To accelerate housing production and deliver relief to New Yorkers, the Adams administration has also advanced a number of creative solutions, including laying out an office conversion accelerator to advance conversions more quickly; unveiling new proposed rules to streamline approvals for sustainable housing; and debuting several pilot programs to help fund the creation of accessory dwelling unitshelp move New Yorkers out of shelters and into renovated apartments, and help fuel mixed-income developments in neighborhoods across the city; among other innovative efforts.

“In a city where half of renters are rent-burdened and construction is not keeping pace with demand, we must be creative and utilize every square inch of available space to build more affordable housing. Redeveloping the New York Public Library Grand Concourse branch, part of the larger plan to advance two dozen affordable housing projects this year, puts us on track to deliver the affordable housing New Yorkers need,” said New York State Assemblymember Jenifer Rajkumar. “Today, we begin the construction of family-friendly housing coupled with a state-of-the-art library, which will provide much-needed affordable units and create a community hub of activity and learning. The construction is a component of the moonshot goal of building 500,000 new housing units, and I am partnering with Mayor Adams to pass a budget in Albany with the policies we need to end the housing crisis and create more affordable housing for New Yorkers.”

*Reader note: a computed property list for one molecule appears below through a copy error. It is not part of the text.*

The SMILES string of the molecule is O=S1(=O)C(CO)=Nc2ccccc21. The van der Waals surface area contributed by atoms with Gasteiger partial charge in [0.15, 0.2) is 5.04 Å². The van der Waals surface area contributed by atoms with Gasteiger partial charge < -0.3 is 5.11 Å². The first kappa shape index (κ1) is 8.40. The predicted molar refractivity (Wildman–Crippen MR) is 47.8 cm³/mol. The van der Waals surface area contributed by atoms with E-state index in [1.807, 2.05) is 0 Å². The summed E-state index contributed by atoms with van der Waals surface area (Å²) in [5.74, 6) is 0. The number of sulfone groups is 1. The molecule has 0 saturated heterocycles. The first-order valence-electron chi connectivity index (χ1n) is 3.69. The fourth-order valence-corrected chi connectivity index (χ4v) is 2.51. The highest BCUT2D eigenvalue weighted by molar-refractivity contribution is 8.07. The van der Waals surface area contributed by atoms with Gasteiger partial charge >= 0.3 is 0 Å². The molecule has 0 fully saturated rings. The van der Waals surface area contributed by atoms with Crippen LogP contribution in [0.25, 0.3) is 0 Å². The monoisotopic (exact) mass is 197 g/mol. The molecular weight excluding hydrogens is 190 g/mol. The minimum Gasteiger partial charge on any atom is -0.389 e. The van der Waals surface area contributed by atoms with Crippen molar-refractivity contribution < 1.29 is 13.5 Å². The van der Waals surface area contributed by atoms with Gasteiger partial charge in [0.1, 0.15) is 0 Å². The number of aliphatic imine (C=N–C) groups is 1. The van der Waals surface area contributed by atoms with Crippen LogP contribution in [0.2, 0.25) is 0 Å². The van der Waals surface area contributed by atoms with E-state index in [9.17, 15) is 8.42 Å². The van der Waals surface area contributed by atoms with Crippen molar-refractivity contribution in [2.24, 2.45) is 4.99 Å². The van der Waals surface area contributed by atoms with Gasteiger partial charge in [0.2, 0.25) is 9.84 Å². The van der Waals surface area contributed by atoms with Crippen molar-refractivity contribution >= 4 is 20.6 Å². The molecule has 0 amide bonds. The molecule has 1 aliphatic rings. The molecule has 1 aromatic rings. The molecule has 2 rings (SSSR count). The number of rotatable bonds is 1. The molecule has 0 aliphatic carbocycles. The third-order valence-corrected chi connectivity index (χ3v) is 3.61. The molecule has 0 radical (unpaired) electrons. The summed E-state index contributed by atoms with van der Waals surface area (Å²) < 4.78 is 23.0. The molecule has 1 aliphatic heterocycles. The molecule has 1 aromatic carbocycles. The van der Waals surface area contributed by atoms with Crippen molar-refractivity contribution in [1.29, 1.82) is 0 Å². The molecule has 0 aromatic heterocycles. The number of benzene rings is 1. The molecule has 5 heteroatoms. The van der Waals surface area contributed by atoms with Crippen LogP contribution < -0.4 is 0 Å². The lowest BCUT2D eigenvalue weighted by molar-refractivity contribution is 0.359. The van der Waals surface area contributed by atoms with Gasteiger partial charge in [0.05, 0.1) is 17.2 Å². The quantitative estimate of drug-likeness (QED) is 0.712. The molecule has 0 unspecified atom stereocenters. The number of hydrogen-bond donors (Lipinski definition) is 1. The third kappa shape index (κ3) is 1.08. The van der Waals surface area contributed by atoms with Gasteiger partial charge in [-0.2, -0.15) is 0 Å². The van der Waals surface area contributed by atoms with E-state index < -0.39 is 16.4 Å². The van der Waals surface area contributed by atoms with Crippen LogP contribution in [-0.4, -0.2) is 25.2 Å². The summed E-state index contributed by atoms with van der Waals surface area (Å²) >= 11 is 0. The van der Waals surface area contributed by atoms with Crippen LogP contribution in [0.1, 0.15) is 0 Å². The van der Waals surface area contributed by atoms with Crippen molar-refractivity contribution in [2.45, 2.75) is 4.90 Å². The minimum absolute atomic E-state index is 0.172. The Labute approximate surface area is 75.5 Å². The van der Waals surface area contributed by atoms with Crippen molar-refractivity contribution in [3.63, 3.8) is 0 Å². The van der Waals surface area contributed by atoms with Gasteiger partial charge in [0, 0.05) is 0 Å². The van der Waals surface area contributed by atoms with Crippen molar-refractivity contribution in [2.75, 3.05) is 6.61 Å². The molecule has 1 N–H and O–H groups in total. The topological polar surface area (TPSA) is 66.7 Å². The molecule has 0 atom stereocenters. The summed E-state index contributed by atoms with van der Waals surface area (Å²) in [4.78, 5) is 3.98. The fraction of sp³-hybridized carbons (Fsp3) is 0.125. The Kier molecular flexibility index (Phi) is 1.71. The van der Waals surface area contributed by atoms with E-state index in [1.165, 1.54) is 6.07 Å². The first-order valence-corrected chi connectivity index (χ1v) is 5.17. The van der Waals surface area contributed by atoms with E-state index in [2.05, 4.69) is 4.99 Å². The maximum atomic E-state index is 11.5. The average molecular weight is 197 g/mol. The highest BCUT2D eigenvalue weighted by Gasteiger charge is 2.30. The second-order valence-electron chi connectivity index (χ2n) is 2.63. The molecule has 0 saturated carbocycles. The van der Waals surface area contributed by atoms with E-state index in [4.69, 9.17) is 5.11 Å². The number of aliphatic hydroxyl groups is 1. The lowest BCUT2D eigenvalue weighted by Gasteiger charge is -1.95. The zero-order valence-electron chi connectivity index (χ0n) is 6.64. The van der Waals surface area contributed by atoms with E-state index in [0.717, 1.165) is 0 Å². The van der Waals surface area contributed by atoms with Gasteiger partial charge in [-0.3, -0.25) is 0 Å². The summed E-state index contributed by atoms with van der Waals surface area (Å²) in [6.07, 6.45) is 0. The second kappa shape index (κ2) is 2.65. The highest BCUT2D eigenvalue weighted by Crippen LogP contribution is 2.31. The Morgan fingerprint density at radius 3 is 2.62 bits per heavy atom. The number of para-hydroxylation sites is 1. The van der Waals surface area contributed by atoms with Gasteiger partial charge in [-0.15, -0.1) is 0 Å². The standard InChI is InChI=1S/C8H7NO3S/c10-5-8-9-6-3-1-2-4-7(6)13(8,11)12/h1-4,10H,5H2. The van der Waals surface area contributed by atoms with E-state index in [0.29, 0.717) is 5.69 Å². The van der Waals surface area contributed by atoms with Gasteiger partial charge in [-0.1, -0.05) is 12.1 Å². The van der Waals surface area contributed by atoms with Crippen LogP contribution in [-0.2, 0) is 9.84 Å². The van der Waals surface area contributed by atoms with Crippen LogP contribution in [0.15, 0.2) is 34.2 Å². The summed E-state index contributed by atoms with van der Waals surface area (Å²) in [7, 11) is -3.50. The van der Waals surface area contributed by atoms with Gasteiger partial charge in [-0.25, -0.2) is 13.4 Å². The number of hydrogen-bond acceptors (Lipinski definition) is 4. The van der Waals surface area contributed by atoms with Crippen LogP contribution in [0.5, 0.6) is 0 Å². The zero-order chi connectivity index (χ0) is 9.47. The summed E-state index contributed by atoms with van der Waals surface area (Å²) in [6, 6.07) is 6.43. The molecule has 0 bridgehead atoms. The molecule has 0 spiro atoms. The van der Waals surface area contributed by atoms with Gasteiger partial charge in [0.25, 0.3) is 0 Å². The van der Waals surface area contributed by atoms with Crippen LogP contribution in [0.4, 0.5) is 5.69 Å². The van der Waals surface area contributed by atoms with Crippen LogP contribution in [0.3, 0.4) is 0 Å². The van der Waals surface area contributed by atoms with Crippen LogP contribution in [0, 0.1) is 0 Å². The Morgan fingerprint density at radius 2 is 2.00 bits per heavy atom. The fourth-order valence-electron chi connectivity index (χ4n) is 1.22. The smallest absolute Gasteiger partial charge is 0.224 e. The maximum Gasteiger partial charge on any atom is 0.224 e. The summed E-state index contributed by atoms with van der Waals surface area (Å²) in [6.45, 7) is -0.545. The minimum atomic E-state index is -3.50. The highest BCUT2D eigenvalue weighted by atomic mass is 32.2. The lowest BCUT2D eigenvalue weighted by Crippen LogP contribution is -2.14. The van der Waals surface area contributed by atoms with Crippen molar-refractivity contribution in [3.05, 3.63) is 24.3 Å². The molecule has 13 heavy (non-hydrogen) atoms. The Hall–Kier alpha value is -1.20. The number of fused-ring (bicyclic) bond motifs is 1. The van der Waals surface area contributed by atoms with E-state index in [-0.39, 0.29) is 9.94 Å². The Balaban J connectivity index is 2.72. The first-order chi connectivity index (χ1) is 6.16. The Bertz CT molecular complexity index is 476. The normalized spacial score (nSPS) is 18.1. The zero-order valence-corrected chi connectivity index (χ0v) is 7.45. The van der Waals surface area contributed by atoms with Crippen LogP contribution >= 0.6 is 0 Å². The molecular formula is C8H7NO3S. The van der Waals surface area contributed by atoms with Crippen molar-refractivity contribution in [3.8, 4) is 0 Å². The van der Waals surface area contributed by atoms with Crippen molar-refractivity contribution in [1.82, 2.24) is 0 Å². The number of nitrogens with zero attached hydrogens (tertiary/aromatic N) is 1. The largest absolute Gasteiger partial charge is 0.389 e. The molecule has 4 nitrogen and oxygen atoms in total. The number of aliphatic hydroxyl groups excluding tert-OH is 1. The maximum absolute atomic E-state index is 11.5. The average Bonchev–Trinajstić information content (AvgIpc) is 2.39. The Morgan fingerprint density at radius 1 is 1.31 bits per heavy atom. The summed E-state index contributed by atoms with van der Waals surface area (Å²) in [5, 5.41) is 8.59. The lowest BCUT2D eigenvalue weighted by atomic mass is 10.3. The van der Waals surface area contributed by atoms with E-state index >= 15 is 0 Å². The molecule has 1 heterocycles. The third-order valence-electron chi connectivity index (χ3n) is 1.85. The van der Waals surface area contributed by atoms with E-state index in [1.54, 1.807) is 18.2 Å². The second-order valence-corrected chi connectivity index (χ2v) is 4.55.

“Confronting our city’s housing crisis requires creative solutions that utilize all possible avenues to create new homes,” said New York City Council Speaker Adrienne Adams. “That’s why in my State of the City address, I expressed support for building more housing on public land and in partnership with our city’s libraries. I'm encouraged by the city’s efforts to move forward on these projects that can reduce the housing shortage impacting all New Yorkers. Pairing new housing development with the renovation of library branches has proven to be successful, and the start of community engagement for this proposal to build new affordable housing with a state-of-the-art Grand Concourse library branch is another step forward. It is critical for the city to support library branches and improvements to them that help better serve New Yorkers.”